The latest joint research from SuperConcepts and the University of Adelaide’s International Centre for Financial Services has determined the SMSF asset balance at which investment returns generated significantly improve for members.
The research report, “When size matters: A closer look at SMSF performance”, found the benefits of investment diversification became noticeable when a fund reached a balance of $200,000. “Where this research is interesting is we’ve always worked on the assumption that $200,000, or thereabouts, was the balance people needed to have in order to make a self-managed super fund a viable option from a cost perspective,” SuperConcepts general manager of technical services Peter Burgess told selfmanagedsuper.
“What this research says is well that is true but in addition to that, if you’ve got less than $200,000, you don’t get the benefits of diversification either.
“So essentially it’s a double whammy there.”
Burgess suggested the main reason behind the finding that SMSFs with an asset balance of $200,000 or more enjoyed better performance was that at that point members would have more money to allocate into a larger number of asset classes.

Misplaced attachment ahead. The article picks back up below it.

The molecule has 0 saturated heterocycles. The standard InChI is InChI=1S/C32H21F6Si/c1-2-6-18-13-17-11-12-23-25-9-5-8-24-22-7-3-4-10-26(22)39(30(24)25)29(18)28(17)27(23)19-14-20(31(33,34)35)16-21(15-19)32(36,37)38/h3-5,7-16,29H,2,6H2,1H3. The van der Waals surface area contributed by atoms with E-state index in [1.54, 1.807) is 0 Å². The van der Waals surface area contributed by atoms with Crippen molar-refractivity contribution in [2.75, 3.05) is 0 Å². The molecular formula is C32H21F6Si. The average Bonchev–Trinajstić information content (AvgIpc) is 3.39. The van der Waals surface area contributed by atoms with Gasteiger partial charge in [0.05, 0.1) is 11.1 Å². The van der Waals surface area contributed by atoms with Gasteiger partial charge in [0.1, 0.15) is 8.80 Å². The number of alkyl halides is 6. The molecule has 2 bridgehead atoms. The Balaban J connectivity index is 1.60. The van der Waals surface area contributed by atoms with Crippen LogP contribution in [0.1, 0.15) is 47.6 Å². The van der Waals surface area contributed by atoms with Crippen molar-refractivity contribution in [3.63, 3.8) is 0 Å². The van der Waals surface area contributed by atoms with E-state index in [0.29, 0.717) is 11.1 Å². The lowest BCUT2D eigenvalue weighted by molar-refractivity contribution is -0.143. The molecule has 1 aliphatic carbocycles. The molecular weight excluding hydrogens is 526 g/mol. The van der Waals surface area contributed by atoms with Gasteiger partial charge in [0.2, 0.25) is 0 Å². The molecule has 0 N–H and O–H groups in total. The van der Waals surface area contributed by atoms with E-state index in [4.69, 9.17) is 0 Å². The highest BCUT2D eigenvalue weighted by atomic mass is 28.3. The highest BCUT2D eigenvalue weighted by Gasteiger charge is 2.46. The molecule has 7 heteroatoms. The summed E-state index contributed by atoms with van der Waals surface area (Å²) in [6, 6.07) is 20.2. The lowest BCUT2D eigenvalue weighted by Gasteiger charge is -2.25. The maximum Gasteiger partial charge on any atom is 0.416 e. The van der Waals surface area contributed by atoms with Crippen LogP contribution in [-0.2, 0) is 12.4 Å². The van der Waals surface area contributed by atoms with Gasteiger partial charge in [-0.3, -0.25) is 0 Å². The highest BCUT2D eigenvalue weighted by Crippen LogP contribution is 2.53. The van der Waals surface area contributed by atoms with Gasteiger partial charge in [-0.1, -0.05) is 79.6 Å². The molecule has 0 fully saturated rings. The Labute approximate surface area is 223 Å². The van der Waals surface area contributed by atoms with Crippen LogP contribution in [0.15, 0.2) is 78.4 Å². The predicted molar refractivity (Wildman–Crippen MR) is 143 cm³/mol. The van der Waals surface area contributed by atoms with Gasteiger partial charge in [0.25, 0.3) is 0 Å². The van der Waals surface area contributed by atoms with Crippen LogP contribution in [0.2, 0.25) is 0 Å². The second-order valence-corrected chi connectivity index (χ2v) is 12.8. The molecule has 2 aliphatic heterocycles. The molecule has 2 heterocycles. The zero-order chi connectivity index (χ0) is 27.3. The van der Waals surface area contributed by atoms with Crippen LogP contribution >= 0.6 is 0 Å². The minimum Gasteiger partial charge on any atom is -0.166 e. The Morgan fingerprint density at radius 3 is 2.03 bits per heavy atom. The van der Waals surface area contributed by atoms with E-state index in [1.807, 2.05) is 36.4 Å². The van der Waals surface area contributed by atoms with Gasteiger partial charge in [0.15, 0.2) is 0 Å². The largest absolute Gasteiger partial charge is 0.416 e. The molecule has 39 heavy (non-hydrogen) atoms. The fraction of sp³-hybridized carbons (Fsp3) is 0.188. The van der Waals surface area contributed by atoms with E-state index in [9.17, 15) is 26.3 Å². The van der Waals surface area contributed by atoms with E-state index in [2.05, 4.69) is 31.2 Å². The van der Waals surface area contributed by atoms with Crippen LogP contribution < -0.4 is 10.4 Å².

From a cost perspective, the study showed SMSFs with asset balances of $550,000 would see related expense ratios fall below 2 per cent and fund performance and diversification comparable to that of the largest funds in the industry. “What the report is saying is once you hit the $550,000 and you go over that threshold an SMSF is almost always more cost effective than other superannuation options,” Burgess said.
“Between that $200,000 and the $550,000 SMSFs are comparable to other types of funds and it depends on what the trustees decide to do themselves and what they chose to outsource.”
The research was performed using data collected between 2008/09 and 2014/15 from over 20,000 SMSFs. Funds included in the study had the administration function outsourced as well as potentially other operational aspects to an external party.